I was rereading Bill McKibben's excellent book Deep Economy: The Wealth of Communities and the Durable Future
and came across his interesting discussion of changes in the music industry, and the possibility of an economic model that might be more focused on the local. Talking about the music industry's resistance to the changes occasioned by new digital technology, he writes that "if they can't protect their profit margin, they argue, [the music industry] argues, there will be a 'reduction in creative activity' because without the possibility of growing rich, fewer people will write songs."
Perhaps. But people wrote songs for millennia before they had any chance of making big money at it. At most, you could make a decent living as a wandering bard -- a profession that seems to be coming back into style....Such changes aren't only taking place in America. In England, government figures showed 'a live music renaissance underway across the country,' with half of pubs, clubs, and restaurants featuring at least occasional live acts. Bands still sell recordings, but more and more, they sell them to the people who come to the shows, audiences that are interested in a shared community at least as much as virtuosity.It would be interesting to brainstorm about how theatre might follow this model. I attended a Christmas concert here in Asheville, the Swannanoa Solstice, that featured a couple traditional Celtic musicians, and during intermission and after the shows, people were lined up six deep trying to buy CDs. I know: I bought three myself. In England, they sell copies of the script in the lobby, and people buy them. How might a theatre create something that could be taken home by enthusiastic spectators?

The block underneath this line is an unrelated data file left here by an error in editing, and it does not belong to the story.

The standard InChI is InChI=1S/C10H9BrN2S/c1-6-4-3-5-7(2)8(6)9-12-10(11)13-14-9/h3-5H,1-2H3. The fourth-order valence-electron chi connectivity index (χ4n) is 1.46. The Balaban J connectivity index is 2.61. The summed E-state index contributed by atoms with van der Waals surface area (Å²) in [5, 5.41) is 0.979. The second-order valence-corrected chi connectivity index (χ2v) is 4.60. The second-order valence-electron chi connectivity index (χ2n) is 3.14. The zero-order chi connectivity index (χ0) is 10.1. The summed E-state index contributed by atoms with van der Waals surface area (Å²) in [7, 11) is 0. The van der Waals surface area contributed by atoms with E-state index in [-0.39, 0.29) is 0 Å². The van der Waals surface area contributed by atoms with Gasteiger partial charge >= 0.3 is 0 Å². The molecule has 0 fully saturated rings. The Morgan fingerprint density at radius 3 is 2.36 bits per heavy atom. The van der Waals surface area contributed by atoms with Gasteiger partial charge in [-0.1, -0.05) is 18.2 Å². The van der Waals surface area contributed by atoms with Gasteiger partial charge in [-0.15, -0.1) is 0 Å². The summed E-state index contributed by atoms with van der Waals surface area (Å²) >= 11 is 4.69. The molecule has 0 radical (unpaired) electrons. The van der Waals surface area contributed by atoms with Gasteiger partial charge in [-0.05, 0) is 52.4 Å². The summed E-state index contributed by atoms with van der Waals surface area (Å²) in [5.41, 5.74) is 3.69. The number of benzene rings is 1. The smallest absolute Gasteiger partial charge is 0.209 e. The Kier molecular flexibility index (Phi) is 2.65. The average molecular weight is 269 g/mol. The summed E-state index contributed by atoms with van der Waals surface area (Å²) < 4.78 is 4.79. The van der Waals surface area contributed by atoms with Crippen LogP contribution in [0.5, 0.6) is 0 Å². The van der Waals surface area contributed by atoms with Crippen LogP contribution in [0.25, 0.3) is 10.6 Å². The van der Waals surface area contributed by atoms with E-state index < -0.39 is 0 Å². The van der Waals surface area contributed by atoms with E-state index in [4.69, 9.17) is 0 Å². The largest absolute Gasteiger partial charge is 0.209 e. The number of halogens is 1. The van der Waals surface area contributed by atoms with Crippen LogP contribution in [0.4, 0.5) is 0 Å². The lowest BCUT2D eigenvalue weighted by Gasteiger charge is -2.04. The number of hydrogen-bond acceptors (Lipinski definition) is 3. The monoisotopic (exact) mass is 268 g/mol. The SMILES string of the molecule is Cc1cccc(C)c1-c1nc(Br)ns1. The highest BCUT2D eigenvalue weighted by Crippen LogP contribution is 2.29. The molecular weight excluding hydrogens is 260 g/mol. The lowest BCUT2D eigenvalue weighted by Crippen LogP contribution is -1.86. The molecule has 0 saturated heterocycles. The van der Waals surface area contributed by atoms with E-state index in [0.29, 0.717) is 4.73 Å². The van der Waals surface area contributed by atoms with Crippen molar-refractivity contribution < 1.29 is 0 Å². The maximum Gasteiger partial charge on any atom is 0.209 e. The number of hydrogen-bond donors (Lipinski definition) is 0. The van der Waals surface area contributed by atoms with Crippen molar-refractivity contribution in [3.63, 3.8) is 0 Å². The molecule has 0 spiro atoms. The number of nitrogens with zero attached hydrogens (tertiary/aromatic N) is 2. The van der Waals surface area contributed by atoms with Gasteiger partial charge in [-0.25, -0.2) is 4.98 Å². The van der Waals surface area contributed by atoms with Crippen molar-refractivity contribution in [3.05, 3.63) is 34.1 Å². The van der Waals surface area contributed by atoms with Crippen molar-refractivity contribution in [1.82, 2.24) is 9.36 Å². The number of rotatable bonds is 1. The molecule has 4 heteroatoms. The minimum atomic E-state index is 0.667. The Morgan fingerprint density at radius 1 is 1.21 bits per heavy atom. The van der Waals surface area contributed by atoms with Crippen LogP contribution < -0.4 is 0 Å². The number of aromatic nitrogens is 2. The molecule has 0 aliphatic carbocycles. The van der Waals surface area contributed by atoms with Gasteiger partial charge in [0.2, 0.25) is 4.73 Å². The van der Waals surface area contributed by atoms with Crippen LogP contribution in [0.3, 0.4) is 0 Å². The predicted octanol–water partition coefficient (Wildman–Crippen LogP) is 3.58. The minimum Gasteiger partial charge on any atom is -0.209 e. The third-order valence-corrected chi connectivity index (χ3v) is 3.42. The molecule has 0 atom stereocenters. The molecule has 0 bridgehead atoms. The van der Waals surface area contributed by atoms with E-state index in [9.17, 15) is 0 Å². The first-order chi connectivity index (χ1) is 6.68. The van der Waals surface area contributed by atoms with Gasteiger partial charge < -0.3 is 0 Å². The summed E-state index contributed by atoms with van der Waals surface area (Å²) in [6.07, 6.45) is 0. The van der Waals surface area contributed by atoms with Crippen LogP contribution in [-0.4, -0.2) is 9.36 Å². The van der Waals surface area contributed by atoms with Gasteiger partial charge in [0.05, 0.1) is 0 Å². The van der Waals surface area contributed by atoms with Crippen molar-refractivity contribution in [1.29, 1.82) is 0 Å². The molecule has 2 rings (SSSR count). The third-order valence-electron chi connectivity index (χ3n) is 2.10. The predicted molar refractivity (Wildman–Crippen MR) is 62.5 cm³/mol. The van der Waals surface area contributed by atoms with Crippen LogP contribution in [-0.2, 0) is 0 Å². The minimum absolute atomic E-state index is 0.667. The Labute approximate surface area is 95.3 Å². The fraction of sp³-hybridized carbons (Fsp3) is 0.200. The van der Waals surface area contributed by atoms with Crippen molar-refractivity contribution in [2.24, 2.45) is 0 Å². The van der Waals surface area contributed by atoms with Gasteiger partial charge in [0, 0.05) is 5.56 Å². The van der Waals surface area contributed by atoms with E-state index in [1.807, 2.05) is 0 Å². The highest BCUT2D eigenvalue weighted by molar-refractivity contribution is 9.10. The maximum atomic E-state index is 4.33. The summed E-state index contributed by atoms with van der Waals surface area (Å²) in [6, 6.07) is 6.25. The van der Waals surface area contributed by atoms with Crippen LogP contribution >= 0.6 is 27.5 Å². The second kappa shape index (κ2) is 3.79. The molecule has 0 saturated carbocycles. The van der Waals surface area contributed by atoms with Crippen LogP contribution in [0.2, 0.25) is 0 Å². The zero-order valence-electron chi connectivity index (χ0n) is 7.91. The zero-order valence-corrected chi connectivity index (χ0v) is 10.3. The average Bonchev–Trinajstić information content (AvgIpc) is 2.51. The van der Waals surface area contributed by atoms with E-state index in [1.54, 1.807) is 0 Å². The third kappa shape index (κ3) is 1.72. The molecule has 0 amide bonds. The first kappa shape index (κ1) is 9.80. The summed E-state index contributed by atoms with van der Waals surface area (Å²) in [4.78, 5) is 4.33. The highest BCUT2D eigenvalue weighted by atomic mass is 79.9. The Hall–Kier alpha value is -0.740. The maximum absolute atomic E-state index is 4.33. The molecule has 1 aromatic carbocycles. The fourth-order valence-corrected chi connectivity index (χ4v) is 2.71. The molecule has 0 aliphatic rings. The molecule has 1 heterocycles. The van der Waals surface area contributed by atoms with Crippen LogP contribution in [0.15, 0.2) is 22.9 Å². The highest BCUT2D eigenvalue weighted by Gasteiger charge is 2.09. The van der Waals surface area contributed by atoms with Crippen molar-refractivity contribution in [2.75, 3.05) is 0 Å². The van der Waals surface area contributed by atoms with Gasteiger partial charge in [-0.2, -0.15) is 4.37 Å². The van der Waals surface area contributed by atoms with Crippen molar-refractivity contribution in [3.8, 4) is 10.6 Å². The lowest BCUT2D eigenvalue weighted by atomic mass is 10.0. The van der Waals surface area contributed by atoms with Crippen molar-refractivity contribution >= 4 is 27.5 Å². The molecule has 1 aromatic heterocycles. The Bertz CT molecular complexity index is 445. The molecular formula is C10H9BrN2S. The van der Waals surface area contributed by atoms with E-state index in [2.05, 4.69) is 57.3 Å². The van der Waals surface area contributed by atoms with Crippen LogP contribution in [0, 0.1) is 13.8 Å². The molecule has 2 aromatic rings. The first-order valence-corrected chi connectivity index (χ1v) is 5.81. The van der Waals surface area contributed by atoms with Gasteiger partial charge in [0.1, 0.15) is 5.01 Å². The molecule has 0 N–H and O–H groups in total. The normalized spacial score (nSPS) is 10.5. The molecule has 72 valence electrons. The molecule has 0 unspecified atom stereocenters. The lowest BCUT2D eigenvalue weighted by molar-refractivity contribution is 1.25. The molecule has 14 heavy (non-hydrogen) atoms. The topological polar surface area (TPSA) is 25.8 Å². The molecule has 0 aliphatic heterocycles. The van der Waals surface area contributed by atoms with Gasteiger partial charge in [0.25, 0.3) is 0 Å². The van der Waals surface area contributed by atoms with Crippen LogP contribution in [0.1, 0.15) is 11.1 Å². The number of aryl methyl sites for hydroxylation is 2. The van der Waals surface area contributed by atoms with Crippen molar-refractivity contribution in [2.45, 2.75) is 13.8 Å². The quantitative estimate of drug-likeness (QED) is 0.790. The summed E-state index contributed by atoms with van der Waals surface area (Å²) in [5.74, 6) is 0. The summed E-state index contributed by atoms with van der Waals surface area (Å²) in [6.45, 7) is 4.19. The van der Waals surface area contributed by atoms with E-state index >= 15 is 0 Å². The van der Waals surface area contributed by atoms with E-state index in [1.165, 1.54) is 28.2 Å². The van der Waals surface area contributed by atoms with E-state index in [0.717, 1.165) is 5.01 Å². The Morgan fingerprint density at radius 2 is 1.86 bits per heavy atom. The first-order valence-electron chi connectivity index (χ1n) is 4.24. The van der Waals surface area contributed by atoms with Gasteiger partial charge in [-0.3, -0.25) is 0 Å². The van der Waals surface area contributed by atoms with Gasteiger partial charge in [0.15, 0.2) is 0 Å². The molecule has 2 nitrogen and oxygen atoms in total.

McKibben goes on:
It's as if musicians were suddenly like the new wave of farmers able to grow smaller quantities of more interesting crops and find reasonably profitable markets for them. The live shows that provide more of their revenue are the equivalent of farmer's markets, places that customers love not only for the product but for the experience. No one gets supperich ala Mariah Carey or Archer Daniels Midland or Exxon Mobil, but plenty more people get to do something lovely, whether it's grow berries for their neighbors or write songs for their region. This parallel universe may not replace the centralized global one, but it's clearly gaining.It is this vision of a more low key, localized arts scene that continues to motivate me to write about the theatre tribe idea.
Then McKibben introduces a historical fact that made my jaw drop:
How far might it go? Here's a statistic that gives some small indication: in 1900, in the state of Iowa alone, which was then crowded with small farmers, there were also thirteen hundred local opera houses, all of them hosting concerts. "Thousands of tenors," writes Robert Frank [in Luxury Fever], "earned adequate, if modest, livings performing before live audiences.Imagine that: 1300 opera houses in Iowa alone in 1900 when the population of the United States was roughly 1/4 the size it is today. The idea that the arts require a large urban setting in order to survive is a recent prejudice that is brought into question by historical facts like that offered by Frank and McKibben. It might more accurately be stated that the current corporatized, globalized, business model that is built on the dream of fame and fortune rather than the art itself requires a large urban setting. Disconnected from that model, and reimagined on a local scale, other options may be possible.
At least, that is what I believe.